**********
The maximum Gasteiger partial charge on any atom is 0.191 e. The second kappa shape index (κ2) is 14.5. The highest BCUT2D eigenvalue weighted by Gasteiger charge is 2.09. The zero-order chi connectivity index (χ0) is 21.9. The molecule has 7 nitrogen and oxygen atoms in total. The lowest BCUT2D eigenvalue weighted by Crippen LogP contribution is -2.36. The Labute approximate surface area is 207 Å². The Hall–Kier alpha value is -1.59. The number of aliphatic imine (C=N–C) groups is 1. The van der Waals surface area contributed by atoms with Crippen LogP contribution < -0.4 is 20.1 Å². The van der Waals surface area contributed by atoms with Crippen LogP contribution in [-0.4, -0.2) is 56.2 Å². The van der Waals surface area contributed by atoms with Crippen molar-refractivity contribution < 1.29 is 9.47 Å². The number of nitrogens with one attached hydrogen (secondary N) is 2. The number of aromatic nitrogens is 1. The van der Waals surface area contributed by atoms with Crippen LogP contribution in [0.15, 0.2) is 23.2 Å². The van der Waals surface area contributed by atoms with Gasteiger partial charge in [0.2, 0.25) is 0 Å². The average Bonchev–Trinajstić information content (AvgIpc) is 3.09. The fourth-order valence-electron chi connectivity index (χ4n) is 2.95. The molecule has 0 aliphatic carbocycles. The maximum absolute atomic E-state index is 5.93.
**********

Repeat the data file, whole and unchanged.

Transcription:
The maximum Gasteiger partial charge on any atom is 0.191 e. The second kappa shape index (κ2) is 14.5. The highest BCUT2D eigenvalue weighted by Gasteiger charge is 2.09. The zero-order chi connectivity index (χ0) is 21.9. The molecule has 7 nitrogen and oxygen atoms in total. The lowest BCUT2D eigenvalue weighted by Crippen LogP contribution is -2.36. The Labute approximate surface area is 207 Å². The Hall–Kier alpha value is -1.59. The number of aliphatic imine (C=N–C) groups is 1. The van der Waals surface area contributed by atoms with Crippen LogP contribution < -0.4 is 20.1 Å². The van der Waals surface area contributed by atoms with Crippen LogP contribution in [-0.4, -0.2) is 56.2 Å². The van der Waals surface area contributed by atoms with Crippen molar-refractivity contribution < 1.29 is 9.47 Å². The number of nitrogens with one attached hydrogen (secondary N) is 2. The number of aromatic nitrogens is 1. The van der Waals surface area contributed by atoms with Crippen LogP contribution in [0.15, 0.2) is 23.2 Å². The van der Waals surface area contributed by atoms with Gasteiger partial charge in [0.2, 0.25) is 0 Å². The average Bonchev–Trinajstić information content (AvgIpc) is 3.09. The fourth-order valence-electron chi connectivity index (χ4n) is 2.95. The molecule has 0 aliphatic carbocycles. The maximum absolute atomic E-state index is 5.93.